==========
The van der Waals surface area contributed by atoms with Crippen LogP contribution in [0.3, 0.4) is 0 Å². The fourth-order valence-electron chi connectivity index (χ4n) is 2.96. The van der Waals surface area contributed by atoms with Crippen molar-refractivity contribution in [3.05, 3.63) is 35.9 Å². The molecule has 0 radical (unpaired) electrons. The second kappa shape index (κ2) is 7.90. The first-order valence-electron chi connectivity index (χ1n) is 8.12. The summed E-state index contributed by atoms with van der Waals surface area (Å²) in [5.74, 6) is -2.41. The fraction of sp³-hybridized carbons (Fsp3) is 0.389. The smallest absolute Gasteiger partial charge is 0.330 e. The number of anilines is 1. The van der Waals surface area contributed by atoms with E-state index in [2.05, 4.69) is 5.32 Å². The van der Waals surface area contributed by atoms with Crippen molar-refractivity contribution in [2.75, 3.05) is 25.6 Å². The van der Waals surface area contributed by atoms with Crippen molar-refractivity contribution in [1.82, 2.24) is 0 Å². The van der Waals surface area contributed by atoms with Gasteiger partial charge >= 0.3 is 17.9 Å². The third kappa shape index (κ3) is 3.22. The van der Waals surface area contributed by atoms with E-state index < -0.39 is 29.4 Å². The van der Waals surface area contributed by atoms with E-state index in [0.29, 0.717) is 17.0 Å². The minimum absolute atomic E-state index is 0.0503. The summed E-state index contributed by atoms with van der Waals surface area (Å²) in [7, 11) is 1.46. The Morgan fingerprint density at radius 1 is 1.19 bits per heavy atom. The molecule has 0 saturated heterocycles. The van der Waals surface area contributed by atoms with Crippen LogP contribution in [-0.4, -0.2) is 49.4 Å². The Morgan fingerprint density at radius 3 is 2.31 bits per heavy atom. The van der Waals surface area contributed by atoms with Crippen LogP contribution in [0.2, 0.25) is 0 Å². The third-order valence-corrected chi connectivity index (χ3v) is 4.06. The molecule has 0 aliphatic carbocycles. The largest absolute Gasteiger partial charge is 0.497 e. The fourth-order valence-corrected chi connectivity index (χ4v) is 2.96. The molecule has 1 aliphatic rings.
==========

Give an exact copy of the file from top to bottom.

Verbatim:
The van der Waals surface area contributed by atoms with Crippen LogP contribution in [0.3, 0.4) is 0 Å². The fourth-order valence-electron chi connectivity index (χ4n) is 2.96. The van der Waals surface area contributed by atoms with Crippen molar-refractivity contribution in [3.05, 3.63) is 35.9 Å². The molecule has 0 radical (unpaired) electrons. The second kappa shape index (κ2) is 7.90. The first-order valence-electron chi connectivity index (χ1n) is 8.12. The summed E-state index contributed by atoms with van der Waals surface area (Å²) in [5.74, 6) is -2.41. The fraction of sp³-hybridized carbons (Fsp3) is 0.389. The smallest absolute Gasteiger partial charge is 0.330 e. The number of anilines is 1. The van der Waals surface area contributed by atoms with E-state index in [2.05, 4.69) is 5.32 Å². The van der Waals surface area contributed by atoms with Crippen molar-refractivity contribution in [2.75, 3.05) is 25.6 Å². The van der Waals surface area contributed by atoms with Crippen molar-refractivity contribution in [1.82, 2.24) is 0 Å². The van der Waals surface area contributed by atoms with Gasteiger partial charge >= 0.3 is 17.9 Å². The third kappa shape index (κ3) is 3.22. The van der Waals surface area contributed by atoms with E-state index < -0.39 is 29.4 Å². The van der Waals surface area contributed by atoms with E-state index in [0.29, 0.717) is 17.0 Å². The minimum absolute atomic E-state index is 0.0503. The summed E-state index contributed by atoms with van der Waals surface area (Å²) in [7, 11) is 1.46. The Morgan fingerprint density at radius 1 is 1.19 bits per heavy atom. The molecule has 0 saturated heterocycles. The van der Waals surface area contributed by atoms with Crippen LogP contribution in [-0.4, -0.2) is 49.4 Å². The Morgan fingerprint density at radius 3 is 2.31 bits per heavy atom. The van der Waals surface area contributed by atoms with Crippen LogP contribution in [0.2, 0.25) is 0 Å². The third-order valence-corrected chi connectivity index (χ3v) is 4.06. The molecule has 0 aliphatic carbocycles. The largest absolute Gasteiger partial charge is 0.497 e. The fourth-order valence-corrected chi connectivity index (χ4v) is 2.96. The molecule has 1 aliphatic rings.